Winter Short Story: Snowed In With A Selkie

Snowed In With A Selkie
By Valentina Llano

On the stony ridges of Norway, where waves of ice and gusts of gray would crash and end their seafaring adventures, sat the house of Lord O’vielson. Of royal descent, he held his pride and self with high regards never failing to bestow upon the small fishing town of Tromso which in these now gilded ages has been blessed with the presence of many a New York gangster or Londoner swing dancer, with the most luxurious parties. Fine wine, crystal girls and the occasional royal guest.

Devon O’vielson, the lord’s eldest son, was always the prize of the night displayed to all the guests.

One night, it so happened that Devon laid his eyes upon a group of heavy-set, but crystal-decorated, women. He’d never seen them before and wondered from whence they came, who they were, whether they were royals, who they were to the city. The women were large of breast, with pearls around their necks, their luxurious curls in thick buns with pearls astrewn. One particularly caught his eye, her pale skin, thick bodice, her white, gray-patterned fur coat cascaded down from her shoulders and on the pristine marble floor of his father’s mansion.

They crossed paths and spent the whole night away talking, pouring into each other’s lives, as the icy winds ripped past them, they paid no mind to the busy party below, as she, Berit, followed him to the third’s floor balcony, rarely visited but with an odd yet intriguing view of the sea.

There he asked for a kiss which she allowed. They kissed and touched and ended up in a neighboring tea room. Sleep eventually caught up to them.

They welcomed dawn

Dawn yawned into what is day and the two had to separate.

She joined her sleepy woman of a group, headed to the shoreline, and with silent goodbyes they parted.

As the servants cleaned the remains of a boisterous night, Devon nostalgically relinquished himself to the quarters where he spoke with Eva, pleading the winds, the sea, anything to see her again.

Oh but her coat, the fur coat she wore the night before was laid on the floor, he knew she’d be back to see him.

And she did.

Every Friday, she would come back and retrieve her coat, speaking with urgency of having to rejoin her sisters and mothers, only to stay the night, talking away fantasies of love and romance with her new love, Devon, and as the morning would come peeking from the cliffs, she would leave her coat with him, promising to return again in the curtain of night the following week.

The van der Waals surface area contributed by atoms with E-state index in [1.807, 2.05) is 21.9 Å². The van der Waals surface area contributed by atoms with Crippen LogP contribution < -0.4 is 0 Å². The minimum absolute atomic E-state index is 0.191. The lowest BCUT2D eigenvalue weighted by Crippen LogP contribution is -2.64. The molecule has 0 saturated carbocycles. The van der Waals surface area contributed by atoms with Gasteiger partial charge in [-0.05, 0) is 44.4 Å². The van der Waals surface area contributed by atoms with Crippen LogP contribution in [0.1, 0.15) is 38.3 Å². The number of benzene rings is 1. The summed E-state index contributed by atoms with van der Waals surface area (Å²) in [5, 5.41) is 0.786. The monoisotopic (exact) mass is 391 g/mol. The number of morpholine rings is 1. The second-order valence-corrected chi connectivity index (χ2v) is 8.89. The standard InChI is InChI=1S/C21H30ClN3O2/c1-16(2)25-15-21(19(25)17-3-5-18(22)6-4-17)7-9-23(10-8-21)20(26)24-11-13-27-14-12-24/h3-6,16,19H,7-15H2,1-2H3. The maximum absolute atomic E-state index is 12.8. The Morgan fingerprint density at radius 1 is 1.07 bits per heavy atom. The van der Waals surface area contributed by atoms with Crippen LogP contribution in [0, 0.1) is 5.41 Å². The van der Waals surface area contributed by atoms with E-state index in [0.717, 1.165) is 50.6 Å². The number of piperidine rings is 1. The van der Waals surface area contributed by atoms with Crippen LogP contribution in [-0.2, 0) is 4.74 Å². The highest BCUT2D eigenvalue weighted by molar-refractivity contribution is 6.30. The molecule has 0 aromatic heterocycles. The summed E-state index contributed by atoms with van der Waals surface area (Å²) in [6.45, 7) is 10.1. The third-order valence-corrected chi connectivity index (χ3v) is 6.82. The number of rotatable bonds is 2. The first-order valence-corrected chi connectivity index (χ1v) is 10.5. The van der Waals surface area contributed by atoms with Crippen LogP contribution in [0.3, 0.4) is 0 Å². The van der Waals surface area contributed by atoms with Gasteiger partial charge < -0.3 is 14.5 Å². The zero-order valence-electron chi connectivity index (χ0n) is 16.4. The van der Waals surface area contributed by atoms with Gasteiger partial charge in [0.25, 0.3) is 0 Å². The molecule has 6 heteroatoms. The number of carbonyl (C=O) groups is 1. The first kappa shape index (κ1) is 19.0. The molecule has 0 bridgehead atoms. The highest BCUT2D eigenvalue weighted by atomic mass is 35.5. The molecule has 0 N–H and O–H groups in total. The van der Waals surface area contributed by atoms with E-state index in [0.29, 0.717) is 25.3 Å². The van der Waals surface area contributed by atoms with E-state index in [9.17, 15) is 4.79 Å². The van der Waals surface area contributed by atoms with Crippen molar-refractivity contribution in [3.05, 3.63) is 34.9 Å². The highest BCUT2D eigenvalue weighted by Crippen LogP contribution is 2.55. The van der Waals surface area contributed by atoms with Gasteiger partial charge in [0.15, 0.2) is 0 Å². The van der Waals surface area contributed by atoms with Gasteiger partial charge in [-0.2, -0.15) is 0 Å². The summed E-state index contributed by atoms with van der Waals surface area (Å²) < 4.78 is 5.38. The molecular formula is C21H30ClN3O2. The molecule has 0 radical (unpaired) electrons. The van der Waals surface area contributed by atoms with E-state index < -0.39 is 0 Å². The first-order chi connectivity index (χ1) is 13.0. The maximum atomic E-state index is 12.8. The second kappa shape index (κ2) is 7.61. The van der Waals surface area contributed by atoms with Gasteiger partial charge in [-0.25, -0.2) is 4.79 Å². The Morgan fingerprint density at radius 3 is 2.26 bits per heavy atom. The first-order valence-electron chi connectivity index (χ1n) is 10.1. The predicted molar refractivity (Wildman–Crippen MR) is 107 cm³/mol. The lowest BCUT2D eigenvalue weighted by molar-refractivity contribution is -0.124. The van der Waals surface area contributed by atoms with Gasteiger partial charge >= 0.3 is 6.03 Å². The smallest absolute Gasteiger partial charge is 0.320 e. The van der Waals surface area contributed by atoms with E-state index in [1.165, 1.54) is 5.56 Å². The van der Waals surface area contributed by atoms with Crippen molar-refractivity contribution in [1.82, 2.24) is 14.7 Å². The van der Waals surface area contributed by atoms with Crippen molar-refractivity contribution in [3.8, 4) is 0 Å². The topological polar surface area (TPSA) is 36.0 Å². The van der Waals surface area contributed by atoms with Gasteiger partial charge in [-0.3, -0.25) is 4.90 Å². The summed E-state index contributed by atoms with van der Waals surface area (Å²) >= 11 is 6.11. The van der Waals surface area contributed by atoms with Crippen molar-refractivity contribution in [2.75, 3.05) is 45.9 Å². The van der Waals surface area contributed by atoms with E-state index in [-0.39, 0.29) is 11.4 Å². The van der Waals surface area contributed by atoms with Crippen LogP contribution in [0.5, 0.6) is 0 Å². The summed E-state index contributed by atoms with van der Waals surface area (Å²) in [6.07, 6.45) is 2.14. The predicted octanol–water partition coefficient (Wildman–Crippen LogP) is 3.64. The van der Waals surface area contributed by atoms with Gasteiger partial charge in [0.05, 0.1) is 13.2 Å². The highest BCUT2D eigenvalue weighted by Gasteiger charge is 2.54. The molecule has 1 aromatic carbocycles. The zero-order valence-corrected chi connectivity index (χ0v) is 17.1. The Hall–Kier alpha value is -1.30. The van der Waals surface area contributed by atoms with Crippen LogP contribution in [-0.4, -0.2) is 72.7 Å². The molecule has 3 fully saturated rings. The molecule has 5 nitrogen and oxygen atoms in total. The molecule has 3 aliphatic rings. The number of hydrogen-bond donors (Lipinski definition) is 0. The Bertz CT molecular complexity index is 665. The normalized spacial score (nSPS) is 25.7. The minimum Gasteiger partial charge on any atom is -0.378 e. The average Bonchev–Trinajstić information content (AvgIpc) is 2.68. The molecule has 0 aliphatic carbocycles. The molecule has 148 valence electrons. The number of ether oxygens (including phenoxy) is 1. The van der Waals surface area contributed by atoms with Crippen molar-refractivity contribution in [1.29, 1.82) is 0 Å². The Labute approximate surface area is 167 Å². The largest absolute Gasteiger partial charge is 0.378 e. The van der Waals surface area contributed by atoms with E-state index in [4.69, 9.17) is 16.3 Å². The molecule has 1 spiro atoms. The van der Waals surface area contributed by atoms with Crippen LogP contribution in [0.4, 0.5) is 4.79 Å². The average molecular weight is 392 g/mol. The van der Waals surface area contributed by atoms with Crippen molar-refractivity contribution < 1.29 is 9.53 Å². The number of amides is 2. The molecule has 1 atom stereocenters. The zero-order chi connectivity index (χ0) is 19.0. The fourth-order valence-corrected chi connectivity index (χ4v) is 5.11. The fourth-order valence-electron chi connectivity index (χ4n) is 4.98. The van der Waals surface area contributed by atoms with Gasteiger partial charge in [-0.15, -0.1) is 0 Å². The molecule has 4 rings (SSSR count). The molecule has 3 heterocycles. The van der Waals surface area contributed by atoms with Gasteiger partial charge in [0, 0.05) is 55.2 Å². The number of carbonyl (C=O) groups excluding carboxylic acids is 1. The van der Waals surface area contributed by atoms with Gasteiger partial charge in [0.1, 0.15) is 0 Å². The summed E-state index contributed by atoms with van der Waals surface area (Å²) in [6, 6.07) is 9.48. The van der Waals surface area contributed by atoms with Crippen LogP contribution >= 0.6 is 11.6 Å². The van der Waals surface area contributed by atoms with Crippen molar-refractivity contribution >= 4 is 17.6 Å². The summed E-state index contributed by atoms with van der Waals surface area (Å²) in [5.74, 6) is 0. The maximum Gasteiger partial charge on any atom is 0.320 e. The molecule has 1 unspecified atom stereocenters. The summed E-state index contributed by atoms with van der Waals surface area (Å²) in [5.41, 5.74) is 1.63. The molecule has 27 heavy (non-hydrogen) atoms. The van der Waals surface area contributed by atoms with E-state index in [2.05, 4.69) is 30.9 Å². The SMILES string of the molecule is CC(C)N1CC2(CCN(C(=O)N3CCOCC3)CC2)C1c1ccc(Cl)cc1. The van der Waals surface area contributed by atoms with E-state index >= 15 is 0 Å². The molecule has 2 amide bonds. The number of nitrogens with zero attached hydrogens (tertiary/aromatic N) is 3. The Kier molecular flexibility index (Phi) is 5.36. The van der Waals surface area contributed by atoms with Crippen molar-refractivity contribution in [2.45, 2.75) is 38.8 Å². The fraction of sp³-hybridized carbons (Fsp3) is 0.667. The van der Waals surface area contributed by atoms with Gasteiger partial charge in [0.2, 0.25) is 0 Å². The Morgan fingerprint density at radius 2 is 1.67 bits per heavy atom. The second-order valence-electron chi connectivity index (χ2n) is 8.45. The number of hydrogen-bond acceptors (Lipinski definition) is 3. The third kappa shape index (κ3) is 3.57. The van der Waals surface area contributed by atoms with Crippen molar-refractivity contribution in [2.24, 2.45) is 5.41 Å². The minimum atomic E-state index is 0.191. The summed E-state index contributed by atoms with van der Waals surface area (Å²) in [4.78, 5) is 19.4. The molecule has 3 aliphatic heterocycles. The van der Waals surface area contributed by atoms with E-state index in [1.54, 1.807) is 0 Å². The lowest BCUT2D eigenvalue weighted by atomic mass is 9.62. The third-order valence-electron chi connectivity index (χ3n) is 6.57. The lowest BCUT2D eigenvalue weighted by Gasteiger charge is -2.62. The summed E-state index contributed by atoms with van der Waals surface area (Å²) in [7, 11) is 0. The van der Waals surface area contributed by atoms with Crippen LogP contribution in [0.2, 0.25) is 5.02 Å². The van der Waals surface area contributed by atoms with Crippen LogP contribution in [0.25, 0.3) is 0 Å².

They would spend Friday nights together.

His father began to notice his son’s absence at dinners, the weekly parties, occasionally even during supper.

Her family as well, warning and reminding her to never trust a human with her coat, for it allowed her to return to the sea, and to never tell any human what she was, a selkie.

All her life, Berit heard tales of selkies never able to return to their families, separated from the sea, when their drunkard husbands would keep their coats hidden from them.

But Berit trusted her Devon; she knew in her heart he was different, that she loved him.

So one night she told him what she was, a selkie, and that she loved him and this every time she would leave her coat with him it was proposing marriage to him, showing him how much she loved and trusted him. When he realized that the act of safeguarding a selkie’s coat was their act of marriage, he immediately got on one knee in the moonlight and asked for her hand in marriage, to which she lovingly replied, caressing his cheek with her crests of fingers, yes.

That night they wed and learned and explored each other. A storm occurs where she does not return for a while and Devon goes in search of her, to the seaside cabin-mansion where her family resides, where he finds her, injured from the previous storm. There he proves to the her family that he does love her and cares for her, he stays help nursing her back to health and brings back her coat, she didn’t have it with the night of the storm and still attempted to fair the storm at sea but without her coat she wasn’t able to transform and got severely injured. The family thought Devon kept her coat on purpose to harm her but he never did such thing, she didn’t return for it, but with him bringing it back to her, and laying her coat on top of her bed, she slowly began to better from there. Devon spent weeks at the house, getting to know her family, the ways of the selkie, help nurse her back to health and proving his love for her.

By the time he returned to the father’s estate, his father was enraged at him, for not being present and irresonpible and threatened to take away the son’s inheritance but Devon was one step ahead, he renounced his hertiance (he never had a good relationship with his father, always pressured to be the golden son) and said goodday to his father and then left to spend his life with his selkie wife.

They wed, they traveled, returned to the town, – his father moving the family business more inland Norway, and while she was pregnant with their children, he alongside a few hired help, built a beautiful seaside cabin near her family’s home, where they would live together for the rest of their lives, with their love and children. Her coat displayed in the home they shared.